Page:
MY colleagues in the native tree advocacy must be wondering why I have this peculiar love for talisay. Long before I encountered the group I have been into planting and nurturing this shade tree. At first we pulled seedlings elsewhere and transplanted these in our borrowed piece of land. Then I noticed that seed materials were aplenty. So it was easy to just leave the seeds alone for little germinants to emerge in the vast meadow of weeds and small flowering herbs.
My love affair with this coastal forest species dates back to several decades ago. It is almost ancient, albeit queer.
Chances are, you belong to my generation if you have memories of the talisay, too. For those who are not familiar, I just learned that talisay is a native shade tree with leaves larger than the palm, and some people refer to it as the umbrella tree. In my dialect it is salaysay. It is an erect tree that may reach a height of 20 to 25 meters.
Most fully-grown salaysay trees that I saw in my youth were in the vicinity of the provincial capitol park in Lingayen, Pangasinan. You heard it right. It is a park material because of its thick cool shade due to its large leaves and sprawling branches.
One of my colleagues told me to allow talisay to grow in order to have tree houses later. I remember spending early mornings gathering fallen fruits. Most of these have been dropped by bats, which had nibbled on the sour flesh and left the husky fruit with the fresh nuts inside a woody seed cover. After filling a small plastic bag, my sisters, cousins and I would rest on a paved corner near the road to feast on the loot. This came only after truly hard labor. One cousin always volunteered to break the woody shell open with a crude piece of rock that had edges sharp enough to cut one end or force open the seed to expose the nut.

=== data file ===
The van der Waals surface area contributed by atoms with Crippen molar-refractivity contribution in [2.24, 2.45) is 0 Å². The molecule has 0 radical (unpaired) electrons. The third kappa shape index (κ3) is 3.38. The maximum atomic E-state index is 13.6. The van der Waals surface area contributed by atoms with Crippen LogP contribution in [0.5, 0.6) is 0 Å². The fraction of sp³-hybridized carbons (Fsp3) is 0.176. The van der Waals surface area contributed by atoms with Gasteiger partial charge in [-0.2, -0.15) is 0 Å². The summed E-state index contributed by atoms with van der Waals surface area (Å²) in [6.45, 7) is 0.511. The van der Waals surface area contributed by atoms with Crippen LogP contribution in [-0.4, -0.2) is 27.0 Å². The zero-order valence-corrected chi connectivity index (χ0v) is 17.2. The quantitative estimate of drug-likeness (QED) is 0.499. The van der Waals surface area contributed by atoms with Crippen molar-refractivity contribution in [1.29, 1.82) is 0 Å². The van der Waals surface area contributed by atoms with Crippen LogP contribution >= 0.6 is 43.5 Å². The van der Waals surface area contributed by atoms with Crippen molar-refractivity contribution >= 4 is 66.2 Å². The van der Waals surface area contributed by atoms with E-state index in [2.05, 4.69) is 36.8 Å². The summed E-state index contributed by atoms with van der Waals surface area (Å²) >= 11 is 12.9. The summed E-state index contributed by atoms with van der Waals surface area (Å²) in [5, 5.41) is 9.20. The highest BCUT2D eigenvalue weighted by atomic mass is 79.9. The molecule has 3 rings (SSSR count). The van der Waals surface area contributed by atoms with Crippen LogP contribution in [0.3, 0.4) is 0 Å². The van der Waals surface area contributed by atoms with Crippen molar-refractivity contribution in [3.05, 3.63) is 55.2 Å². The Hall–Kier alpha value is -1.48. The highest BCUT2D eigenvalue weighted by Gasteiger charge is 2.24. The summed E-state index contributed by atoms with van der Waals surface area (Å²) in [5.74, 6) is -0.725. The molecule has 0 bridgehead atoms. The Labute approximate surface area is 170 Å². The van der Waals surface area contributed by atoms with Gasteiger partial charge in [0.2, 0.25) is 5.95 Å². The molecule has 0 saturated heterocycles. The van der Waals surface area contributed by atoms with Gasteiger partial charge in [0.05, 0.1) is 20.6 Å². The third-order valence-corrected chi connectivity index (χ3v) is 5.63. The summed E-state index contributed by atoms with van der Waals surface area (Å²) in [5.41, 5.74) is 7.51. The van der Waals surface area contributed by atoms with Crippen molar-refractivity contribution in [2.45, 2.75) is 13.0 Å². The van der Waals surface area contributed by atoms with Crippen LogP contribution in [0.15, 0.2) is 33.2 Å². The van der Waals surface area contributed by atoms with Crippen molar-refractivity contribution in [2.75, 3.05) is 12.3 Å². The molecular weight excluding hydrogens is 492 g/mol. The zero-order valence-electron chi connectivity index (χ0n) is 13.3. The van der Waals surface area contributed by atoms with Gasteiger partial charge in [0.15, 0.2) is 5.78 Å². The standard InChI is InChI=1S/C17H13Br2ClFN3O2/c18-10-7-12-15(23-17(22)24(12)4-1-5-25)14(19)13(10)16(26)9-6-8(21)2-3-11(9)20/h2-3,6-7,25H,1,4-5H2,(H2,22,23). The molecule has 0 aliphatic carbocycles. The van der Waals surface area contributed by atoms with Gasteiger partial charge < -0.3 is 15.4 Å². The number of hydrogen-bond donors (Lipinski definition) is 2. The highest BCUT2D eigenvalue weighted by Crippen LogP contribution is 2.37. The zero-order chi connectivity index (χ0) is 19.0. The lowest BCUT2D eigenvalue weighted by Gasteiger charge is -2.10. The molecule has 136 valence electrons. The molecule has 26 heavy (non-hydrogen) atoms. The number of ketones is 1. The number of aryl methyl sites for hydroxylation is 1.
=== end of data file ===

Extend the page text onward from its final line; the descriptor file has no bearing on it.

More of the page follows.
What I enjoyed most was the time spent waiting for the nut to come out. We cheered everytime a nut was taken out, not crushed, not bruised. Oftentimes it came like a crushed garlic clove. Worse, the nut, being too thin, almost nothing would be left after the rock has crushed it open.
I can’t remember how it really tasted. It was that the joy of gathering and opening the woody pod brought that was more exciting.
I liked it when our uncles or my Tatay would slowly and gently open it with a hammer. The seed would come out whole and everyone would smile widely at the sight of a perfect nut.
White as garlic, juicy and creamy and crunchy against the teeth and molars, a bagful of talisay pods does not yield enough nuts to fill our tummy. It just filled our craving for the nut, and the tedious process of successfully bringing it out.
I remember that after school, we walked home past the capitol park planted with Agoho, talisay, siar, rubber trees, botong, kamagong and several others that turned out natives.
We would gather salaysay on the grassy capitol park that stretches from the beach to the national highway passing Maramba Boulevard. The park was then lined also with large acacia trees whose shade extended several meters. We often found the nutty treasure under these trees. We would look under a cushiony carpet of velvet leaves and pink flowers.
I do not remember getting these under salaysay trees. The bats might have taken the fruits and ate these elsewhere up in the high branches of other trees. We also found salaysay along the beach, even along the foot trails to the beach. There were a lot of fruits to gather on the ground that we did not care to climb the tree to have our fill of the creamy nuts.
Actually I remember too that our Nanay would tell us to avoid the talisay tree, which we defied. Why? Although it is beautiful, it has a lot of higad clinging on the leaves. It is actually a butterfly sanctuary too, besides being a bat home.
At present, we are starting a talisay nursery because bats keep bringing us seeds to germinate. I remember asking little hands to gather and bring me seeds. Now we realize that one Narra tree hosts several bats.
I like the beautiful young leaves unfolding within reach each day. I love how small trees hastily inch their way into the horizon of other native trees. Most of all, I like watching little wormy beings feeding on the large leaves of my own talisay.